Paul McCobb stands out as one of America’s most influential mid-century designers—he transformed interiors across the country with his modern takes on classic forms. Hundreds of designs from McCobb’s impressive oeuvre have passed through our gallery making Wright the number one resource for buying and selling his work.
Special thanks to Jonathan Goldstein for his dedication and thorough research on all things Paul McCobb. For the source materials and documentation, Wright also thanks: Gerard O'Brien / Reform Gallery, Mark Naylon / Modern Living Supplies, Melissa McCobb Hubbel and the Cooper Hewitt Smithsonian Design Museum.
The Irwin Collection: Contemporary Furniture
Design is proportion, so I design things for rooms not vacuums. Form and line are controlled by the obvious need for simplicity.
Linear: Designed by Paul McCobb
Executive and Secretarial Series
Timeline of Projects and Manufacturers
1946 Lamps for Raymor
1949 Planner Group by Winchendon Furniture, Directional Modern Upholstered Furniture by Custom Craft
1950 Planner Upholstered Furniture by Custom Craft, Directional Group by Furnwood Manufacturing, Predictor Carpet by Archibald Holmes, Textiles for Schiffer Prints
1951 Accent Group by New Era Glass, Predictor Group by O'Hearn Furniture, Lamps by Northcraft Lighting, Tonewood by Numa Plastics Corporation
1952 Pavilion Group by Arbuck, The Irwin Collection by Irwin Furniture (later manufactured by Calvin Furniture), Curvilinear Group by Custom Craft
1953 Mirrors by Bryce Originals, Ceramics by Philip Cutler Studio,Textiles by Riverdale and by Samuel J Aronsohn, Connoisseur Collection by H. Sacks & Sons, Upholstered Furniture by Meyer Gunther & Martini, Lamps by Excelsior Art Studios
1954 The Calvin Group by Calvin Furniture, The Metric Group Sectional Sofas by Custom Craft, Century Line Televisions and Radio by CBS-Columbia, Crystal Line Textiles by F Schumacher
1955 Executive Office Furniture by H. Sacks & Sons, 1300 Series Chairs by Custom Craft, Hi-Fi Consoles by Bell & Howell
1956 Tempo Tray by Bolta Products, Linear Group by Calvin Furniture, Ceramics by Ceramic Associates
1957 6000 Series by Calvin Furniture, Perimeter Group by Winchendon Furniture
Tiles for Pomona Tile Office, Accessories by Gift Craft Plastic, Door Handle by Grant Pulley and Hardware, Aluminum Concept Furniture for Alcoa, Hi-Fi's by Columbia (Formerly Bell & Howell)
1958 Living Wall by H. Sacks & Sons, Series 700 Kitchen Cabinets by Mutschler, Sheet Glass by Blue Ridge Glass (later American-Saint Gobain)
1959 Plastic Chair by St John Seating Corp, Contempri by Jackson Internationale
Furniture by Vilas (Canadian), Area Rug by Edward Fields
1960 Concept and Gallery Group by Child Craft, 6200 series Organ by Electro-Voice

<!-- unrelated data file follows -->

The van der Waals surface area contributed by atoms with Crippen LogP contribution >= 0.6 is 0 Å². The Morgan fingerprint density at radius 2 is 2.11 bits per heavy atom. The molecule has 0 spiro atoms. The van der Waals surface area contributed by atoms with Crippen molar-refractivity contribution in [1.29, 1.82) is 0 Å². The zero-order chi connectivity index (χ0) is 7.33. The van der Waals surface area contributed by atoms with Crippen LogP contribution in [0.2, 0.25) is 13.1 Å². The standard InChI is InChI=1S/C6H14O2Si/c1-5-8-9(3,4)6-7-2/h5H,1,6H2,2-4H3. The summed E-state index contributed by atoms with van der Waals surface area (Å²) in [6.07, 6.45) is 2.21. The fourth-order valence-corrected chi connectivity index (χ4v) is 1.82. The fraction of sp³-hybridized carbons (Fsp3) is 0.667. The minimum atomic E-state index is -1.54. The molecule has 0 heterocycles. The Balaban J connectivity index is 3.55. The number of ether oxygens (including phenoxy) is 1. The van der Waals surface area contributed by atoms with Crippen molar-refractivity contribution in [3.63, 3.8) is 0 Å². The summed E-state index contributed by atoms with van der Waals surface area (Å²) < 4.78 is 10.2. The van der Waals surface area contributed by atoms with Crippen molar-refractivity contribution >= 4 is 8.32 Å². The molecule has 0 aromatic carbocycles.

1961 Planner Living Wall by Winchendon Furniture, Delineator Group by Lane, Series 690 Chairs by Blair Aluminum Furniture, Series 800 Office Arrangements by Mutschler
600 Series Air Conditioners by Nesbitt
1962 Symmetric Group by Widdicomb, Leyton 100 by Electro-Voice, Signature Group by Lane, Chair by Thonet, Heat Tray by Club Aluminum, Pre Fab Aluminum House Built In Furniture by Alside Inc., Daryl Products
1963 Components Collection by Lane, Videne by Goodyear, New England Collection by H. Sacks & Sons for Paul McCobb Showrooms, Grand Rapids Collection by Widdicomb
1964 Planters by Architectural Pottery
1965 Unnamed Furniture Group by H. Sacks & Sons for Paul McCobb Showrooms
1967 Philco House of the Future
A chair is seen from all angles like a piece of sculpture, it should be light and open, to increase the feeling of scale and the psychological effect of more space.
Paul McCobb 1917–1969
Paul McCobb studied painting at the Vesper George School of Art in Boston but never completed his course work. With the outbreak of World War II, he enlisted in the Army Corps of Engineers but was honorably discharged shortly thereafter due to health issues. McCobb moved to New York to work as a product development engineer in the new medium of plastics and in 1945, he opened his own design firm, Paul McCobb Associates. In 1950, McCobb launched his first mass produced line of furniture known as the Planner Group in collaboration with B.G. Mesburg; this collection, with its sleek lines and warm finishes, was a hit, and the pieces were showcased in living rooms across America.
McCobb took inspiration from classic American styles like Windsor and Shaker, but transformed them into new and modern forms. As McCobb stated, “we don’t design fads,” and indeed his designs are imbued with a timeless quality. Further, McCobb pioneered the concept of the room divider, to which he attached desk sets, cabinets and shelves, coining the term “living walls.” His work was featured prominently in the Museum of Modern Art’s Good Design exhibitions (1950–1955), and he received MoMA Good Design awards in 1950, 1951, 1953, and 1954. In the 1960s, McCobb worked as an interior design consultant for corporations like Columbia Records, Singer Manufacturing Company, Bell & Howell Company, and Alcoa Aluminum Corporation. McCobb died in 1969 and today his designs are featured in the museum collections of the Copper Hewitt Design Museum, the Museum of Modern Art, New York, the Brooklyn Museum of Art, among many others.
Auction Results Paul McCobb
Irwin Collection console, model C9315
vanity and chair
Rare Directional Modern lounge chairs, pair
coffee table from the Irwin Collection
Connoisseur Collection desk, model 7021 and armchair, model 9102
Planner Group cabinet, model 1510-L
desk, model C8815 from the Irwin Collection